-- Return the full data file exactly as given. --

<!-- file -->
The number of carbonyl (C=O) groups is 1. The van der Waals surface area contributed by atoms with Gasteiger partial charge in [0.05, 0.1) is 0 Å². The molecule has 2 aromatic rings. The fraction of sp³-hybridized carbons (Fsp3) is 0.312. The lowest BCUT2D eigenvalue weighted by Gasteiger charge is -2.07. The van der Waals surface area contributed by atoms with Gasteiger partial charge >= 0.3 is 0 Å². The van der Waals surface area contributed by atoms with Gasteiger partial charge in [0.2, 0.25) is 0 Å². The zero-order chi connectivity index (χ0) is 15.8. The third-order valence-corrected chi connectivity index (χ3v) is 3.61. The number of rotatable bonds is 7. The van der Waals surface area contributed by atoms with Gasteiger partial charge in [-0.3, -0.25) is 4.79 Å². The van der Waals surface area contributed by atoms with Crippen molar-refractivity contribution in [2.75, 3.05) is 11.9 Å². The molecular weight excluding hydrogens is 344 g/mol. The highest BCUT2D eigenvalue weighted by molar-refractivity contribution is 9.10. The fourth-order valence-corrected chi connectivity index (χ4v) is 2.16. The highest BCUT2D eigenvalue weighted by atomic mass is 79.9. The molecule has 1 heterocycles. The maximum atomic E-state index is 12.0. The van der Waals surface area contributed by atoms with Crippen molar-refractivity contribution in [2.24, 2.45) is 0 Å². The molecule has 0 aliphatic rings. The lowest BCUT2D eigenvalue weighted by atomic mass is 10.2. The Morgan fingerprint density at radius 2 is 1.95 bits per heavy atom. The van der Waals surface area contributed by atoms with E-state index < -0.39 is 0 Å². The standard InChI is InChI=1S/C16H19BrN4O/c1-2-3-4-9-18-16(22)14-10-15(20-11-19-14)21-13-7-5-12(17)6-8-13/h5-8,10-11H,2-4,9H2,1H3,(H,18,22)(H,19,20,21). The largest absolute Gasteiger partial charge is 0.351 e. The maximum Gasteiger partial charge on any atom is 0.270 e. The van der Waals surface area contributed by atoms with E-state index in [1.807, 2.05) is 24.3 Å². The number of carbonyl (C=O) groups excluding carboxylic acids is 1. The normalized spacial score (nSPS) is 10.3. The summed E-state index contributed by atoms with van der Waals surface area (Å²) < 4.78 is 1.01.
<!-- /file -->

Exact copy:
The number of carbonyl (C=O) groups is 1. The van der Waals surface area contributed by atoms with Gasteiger partial charge in [0.05, 0.1) is 0 Å². The molecule has 2 aromatic rings. The fraction of sp³-hybridized carbons (Fsp3) is 0.312. The lowest BCUT2D eigenvalue weighted by Gasteiger charge is -2.07. The van der Waals surface area contributed by atoms with Gasteiger partial charge >= 0.3 is 0 Å². The van der Waals surface area contributed by atoms with Gasteiger partial charge in [0.2, 0.25) is 0 Å². The zero-order chi connectivity index (χ0) is 15.8. The third-order valence-corrected chi connectivity index (χ3v) is 3.61. The number of rotatable bonds is 7. The van der Waals surface area contributed by atoms with Gasteiger partial charge in [-0.3, -0.25) is 4.79 Å². The van der Waals surface area contributed by atoms with Crippen molar-refractivity contribution in [2.75, 3.05) is 11.9 Å². The molecular weight excluding hydrogens is 344 g/mol. The highest BCUT2D eigenvalue weighted by molar-refractivity contribution is 9.10. The fourth-order valence-corrected chi connectivity index (χ4v) is 2.16. The highest BCUT2D eigenvalue weighted by atomic mass is 79.9. The molecule has 1 heterocycles. The maximum atomic E-state index is 12.0. The van der Waals surface area contributed by atoms with Crippen molar-refractivity contribution in [2.24, 2.45) is 0 Å². The molecule has 0 aliphatic rings. The lowest BCUT2D eigenvalue weighted by atomic mass is 10.2. The Morgan fingerprint density at radius 2 is 1.95 bits per heavy atom. The van der Waals surface area contributed by atoms with E-state index < -0.39 is 0 Å². The standard InChI is InChI=1S/C16H19BrN4O/c1-2-3-4-9-18-16(22)14-10-15(20-11-19-14)21-13-7-5-12(17)6-8-13/h5-8,10-11H,2-4,9H2,1H3,(H,18,22)(H,19,20,21). The largest absolute Gasteiger partial charge is 0.351 e. The maximum Gasteiger partial charge on any atom is 0.270 e. The van der Waals surface area contributed by atoms with E-state index in [1.807, 2.05) is 24.3 Å². The number of carbonyl (C=O) groups excluding carboxylic acids is 1. The normalized spacial score (nSPS) is 10.3. The summed E-state index contributed by atoms with van der Waals surface area (Å²) < 4.78 is 1.01.